Related to: Vampire Circus (1972)
18 Oct 2010, 11:36pm
i have mixed feelings about "curse of the werewolf." for years, the public could only see the censored version as approximately 2 or 3 minutes were removed before release. upon seeing the uncut version, my opinion hasn't really changed. the pace is still too slow, it takes an age for oliver reed to make his first appearance and the werewolf scenes are too few and too brief for my liking. the makeup job is a very good one however and it does add a measure of suspense during the transformation scenes. also, the climax is reasonably effective. the mixture of sex and violence was certainly quite daring for 1960 when the film went into production. only in the unedited version of the film, is the sex and violence more evident. does all that make for a good horror film? not necessarily and "curse of the werewolf" is no exception. however, for all of its flaws, it is strangely, a hard film not to like entirely.
Related to: The Curse Of The Werewolf (1961)
18 Oct 2010, 3:02pm
Any plans to make this comercially available?
Related to: And The Wall Came Tumbling Down (1984)
18 Oct 2010, 12:31am
i have just finished watching the dvd of "the gorgon" and i still like this hammer film, mainly for its acting, direction and script. it has a problem or two regarding the special effects of the title character but to be fair, hammer only had a certain budget and so, allowances should be made for the disappointing effects. peter cushing is not quite so evil here as he is as frankenstein but still his character is still a good one. christopher lee should have entered the film much earlier than he does but gives a good performance. it is richard pasco and barbara shelly who are the central characters to the narrative and they play their parts very well. the climax is quite chilling, i enjoyed it as i did the whole film.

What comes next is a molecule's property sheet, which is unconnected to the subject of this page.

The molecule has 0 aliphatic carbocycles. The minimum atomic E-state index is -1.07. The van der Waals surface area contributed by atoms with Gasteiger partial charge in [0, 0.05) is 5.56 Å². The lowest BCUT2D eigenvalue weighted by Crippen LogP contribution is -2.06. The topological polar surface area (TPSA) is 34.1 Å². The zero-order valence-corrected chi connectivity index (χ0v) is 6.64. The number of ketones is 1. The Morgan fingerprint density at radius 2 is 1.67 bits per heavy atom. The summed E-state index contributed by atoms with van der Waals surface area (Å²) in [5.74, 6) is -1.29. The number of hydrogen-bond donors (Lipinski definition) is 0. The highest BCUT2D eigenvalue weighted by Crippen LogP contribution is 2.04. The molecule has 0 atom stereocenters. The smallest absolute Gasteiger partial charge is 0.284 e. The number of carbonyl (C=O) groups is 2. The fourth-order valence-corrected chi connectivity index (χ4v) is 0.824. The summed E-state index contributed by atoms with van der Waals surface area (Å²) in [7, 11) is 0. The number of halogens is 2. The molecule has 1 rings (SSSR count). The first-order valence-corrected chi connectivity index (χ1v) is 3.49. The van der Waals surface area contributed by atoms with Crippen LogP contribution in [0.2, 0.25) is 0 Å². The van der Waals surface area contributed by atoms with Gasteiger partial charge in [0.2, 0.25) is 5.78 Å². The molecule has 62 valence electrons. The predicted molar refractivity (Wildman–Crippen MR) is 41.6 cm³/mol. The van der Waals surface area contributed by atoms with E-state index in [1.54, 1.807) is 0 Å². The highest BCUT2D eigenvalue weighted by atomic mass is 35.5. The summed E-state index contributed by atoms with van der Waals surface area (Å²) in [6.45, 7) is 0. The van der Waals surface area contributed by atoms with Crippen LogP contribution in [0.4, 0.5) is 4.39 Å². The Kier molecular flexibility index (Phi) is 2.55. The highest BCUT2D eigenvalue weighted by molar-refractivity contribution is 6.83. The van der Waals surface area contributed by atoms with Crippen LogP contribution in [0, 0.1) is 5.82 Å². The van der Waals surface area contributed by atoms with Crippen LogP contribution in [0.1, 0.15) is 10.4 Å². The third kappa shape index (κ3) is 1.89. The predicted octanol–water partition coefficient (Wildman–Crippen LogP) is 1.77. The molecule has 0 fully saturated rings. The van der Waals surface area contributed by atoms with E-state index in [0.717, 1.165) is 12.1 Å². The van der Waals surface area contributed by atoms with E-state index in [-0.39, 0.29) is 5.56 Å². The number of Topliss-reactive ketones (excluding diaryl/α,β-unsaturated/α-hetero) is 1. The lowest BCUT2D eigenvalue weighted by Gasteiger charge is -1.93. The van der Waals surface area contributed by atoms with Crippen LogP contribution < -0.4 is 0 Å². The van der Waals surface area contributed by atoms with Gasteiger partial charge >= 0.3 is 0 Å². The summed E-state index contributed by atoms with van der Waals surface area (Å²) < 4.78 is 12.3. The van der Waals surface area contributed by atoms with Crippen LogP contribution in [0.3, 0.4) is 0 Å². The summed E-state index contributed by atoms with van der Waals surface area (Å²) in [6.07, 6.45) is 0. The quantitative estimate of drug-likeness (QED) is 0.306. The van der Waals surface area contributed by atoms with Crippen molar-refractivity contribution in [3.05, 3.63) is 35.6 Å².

Related to: The Gorgon (1964)
17 Oct 2010, 9:48pm
whilst this isn't in the same league as hollywood's "the adventures of robin hood," hammer's attempt at the robin hood legend is quite a good one. richard greene is about the same here as he was in the t.v series: competent but rather dull. peter cushing makes for a very effective sheriff of nottingham and niall macginnis is good as friar tuck. on a personal level, i enjoyed seeing one of my favourite actors derren nesbitt in a more sympathetic role for a change and it is a shame that he is written out out of the film so soon. richard pasco is a good villain. the problem though, is lack of action. the sword fight between greene and cushing is alright but too brief for my liking and the climatic sword fight is rather hurried and substandard.
Related to: Sword of Sherwood Forest (1960)
17 Oct 2010, 8:15pm
shot back-to-back with "dracula prince of darkness," i wouldn't exactly describe "rasputin the mad monk" as one of hammer's best moments: the plot is rather threadbare and the script is rather poor. however, it is christopher lee in the title role that gives this film a bit of a lift as he puts on a towering performance as the evil, scheming monk. lee's idea of an upset stomach when he is poisoned at the end of the film, never fails to make me or my brother laugh ourselves silly!
Related to: Rasputin The Mad Monk (1966)
About Hammer |
Terms and Conditions |
©2013 Exclusive Media Group. All rights Reserved